Example: Rod Stryker
World-renowned yoga instructor Rod Stryker wanted to make his teachings more accessible, especially to those who were scattered around the world. The obvious way to do that was to offer training sessions online. For that, he needed a platform which supported livestreaming, combined with the freedom and flexibility of being mobile-ready. With the help of Disciple Media’s white-label community software, he launched the Sanctuary app and monetised his valuable content while reaching a huge global audience.
#5. Give your best options a test run
This one comes last for a reason.
Testing software takes time and patience. Without enough prep work, you can end up wasting hours of your precious time testing solutions that end up being a complete waste of time. The last thing you want to do is to spend weeks giving a platform a test drive only to realise it’s missing a critical function that you really need.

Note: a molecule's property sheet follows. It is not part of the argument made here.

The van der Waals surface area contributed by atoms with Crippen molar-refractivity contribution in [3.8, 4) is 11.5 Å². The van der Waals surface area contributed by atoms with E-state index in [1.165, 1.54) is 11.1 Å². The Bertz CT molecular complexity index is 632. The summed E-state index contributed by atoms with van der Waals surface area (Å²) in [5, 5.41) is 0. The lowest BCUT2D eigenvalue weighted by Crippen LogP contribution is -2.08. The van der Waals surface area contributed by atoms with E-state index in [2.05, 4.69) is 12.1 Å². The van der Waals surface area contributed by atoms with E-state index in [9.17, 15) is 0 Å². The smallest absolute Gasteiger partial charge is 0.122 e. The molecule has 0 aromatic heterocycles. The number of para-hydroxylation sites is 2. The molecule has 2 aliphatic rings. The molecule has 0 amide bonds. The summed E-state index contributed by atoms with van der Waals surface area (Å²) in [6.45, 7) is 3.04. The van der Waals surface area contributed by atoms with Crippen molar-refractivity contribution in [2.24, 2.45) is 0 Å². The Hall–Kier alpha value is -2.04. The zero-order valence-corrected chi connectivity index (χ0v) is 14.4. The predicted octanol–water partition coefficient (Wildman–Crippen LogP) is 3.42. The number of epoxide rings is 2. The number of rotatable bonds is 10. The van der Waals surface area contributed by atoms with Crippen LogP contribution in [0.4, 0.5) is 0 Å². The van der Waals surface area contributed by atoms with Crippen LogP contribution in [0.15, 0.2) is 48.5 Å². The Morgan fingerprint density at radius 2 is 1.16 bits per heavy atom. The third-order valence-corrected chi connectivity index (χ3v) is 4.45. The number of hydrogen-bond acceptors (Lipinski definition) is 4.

As with any new software rollout, it’s important to test in phases.
At Disciple, we’re always happy to offer a free consultation call and go through a demo to help you determine whether we’re a good fit for your business.
So, there you have it – the essential steps needed to choose the right software for your new online community.
But remember, every thriving community is a living and breathing entity that will adapt with your business needs and those of your members. Engaging and evaluating how it’s performing on a regular basis will help you to make sure you’re getting the best value out of it.
To give our online community software a test drive, or to request a demo, click here.
About the author: Pooja Kanabar is a Content Manager at Disciple. She writes about community building and community growth